Tuesday, July 31, 2007

New Microsoft "Open Source" licenses reveal a company on the defensive

PJ of Groklaw believes Microsoft is (as usual) up to no good by pushing two licenses for OSI approval. I don't trust Microsoft any more than she does, but I don't share her seeming paranoia that every move the company makes is a deviously cunning ploy to destroy its enemies. Many of its recent moves, I believe, are death throes, nothing more than a pathetic and desperate attempt to simply survive.

What I think is behind Microsoft's current desperation is the release of the GNU General Public License version 3. Mind you, GPLv3 is the most discussed and collaboratively developed software license in history. It has an impeccable set of guiding principles, accommodation of the widest variety of views across the spectrum and (not least) watertight legalese that gives it teeth in a court of law.

Regrettably, Linus Torvalds isn't the sharpest knife in the Open Source drawer at the moment, but plenty of others see the tremendous advantages of GPLv3 and are releasing serious software under this license. Samba, OpenSolaris and SugarCRM are just the initial trickle. The flood is coming. Already, the GPL (version 2) is the most popular FOSS license, accounting for about 62% of all software on SourceForge. The GPLv3, being more modern and having carried along all interested parties in its drafting, will surely be more popular.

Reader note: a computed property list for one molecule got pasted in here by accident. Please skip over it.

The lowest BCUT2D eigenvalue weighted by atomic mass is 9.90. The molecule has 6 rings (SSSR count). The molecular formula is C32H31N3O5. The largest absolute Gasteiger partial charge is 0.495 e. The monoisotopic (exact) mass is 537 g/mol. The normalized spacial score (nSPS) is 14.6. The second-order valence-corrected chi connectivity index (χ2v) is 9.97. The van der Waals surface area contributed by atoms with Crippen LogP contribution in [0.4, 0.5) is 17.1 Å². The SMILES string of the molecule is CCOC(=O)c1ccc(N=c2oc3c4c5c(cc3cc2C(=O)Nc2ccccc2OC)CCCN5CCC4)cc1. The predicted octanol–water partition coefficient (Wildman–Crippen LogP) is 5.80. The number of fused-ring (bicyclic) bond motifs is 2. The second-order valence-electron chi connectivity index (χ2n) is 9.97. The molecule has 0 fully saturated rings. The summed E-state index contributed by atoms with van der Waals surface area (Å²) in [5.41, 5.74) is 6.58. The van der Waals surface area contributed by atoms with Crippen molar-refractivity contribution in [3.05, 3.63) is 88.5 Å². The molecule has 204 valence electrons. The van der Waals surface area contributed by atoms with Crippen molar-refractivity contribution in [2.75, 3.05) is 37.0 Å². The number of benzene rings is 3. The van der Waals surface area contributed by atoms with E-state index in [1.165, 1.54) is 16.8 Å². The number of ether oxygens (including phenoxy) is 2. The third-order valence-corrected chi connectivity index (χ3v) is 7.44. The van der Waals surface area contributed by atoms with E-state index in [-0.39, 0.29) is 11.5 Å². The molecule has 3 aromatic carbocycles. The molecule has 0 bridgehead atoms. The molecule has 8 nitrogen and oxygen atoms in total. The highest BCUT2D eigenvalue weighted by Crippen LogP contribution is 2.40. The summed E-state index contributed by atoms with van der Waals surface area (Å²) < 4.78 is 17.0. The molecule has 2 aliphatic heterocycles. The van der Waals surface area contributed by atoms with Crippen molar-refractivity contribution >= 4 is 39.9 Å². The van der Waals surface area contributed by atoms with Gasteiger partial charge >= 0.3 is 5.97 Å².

It will also put a stop to Microsoft's patent shell game, the last refuge of those unable to compete. Checkmate.

That's why these two licenses are being trotted out by the monopolist now. Any license at all will do, as long as it's not the GPLv3. I'm not a lawyer, but I'm betting that even if the licenses turn out to have impeccable Open Source credentials from OSI's point of view, they will turn out to be incompatible with GPLv3.

Because that's what these licenses are being rushed out to do - slow down the adoption of GPLv3.

Fat chance. The GPL version 3 is a juggernaut. And Microsoft is roadkill.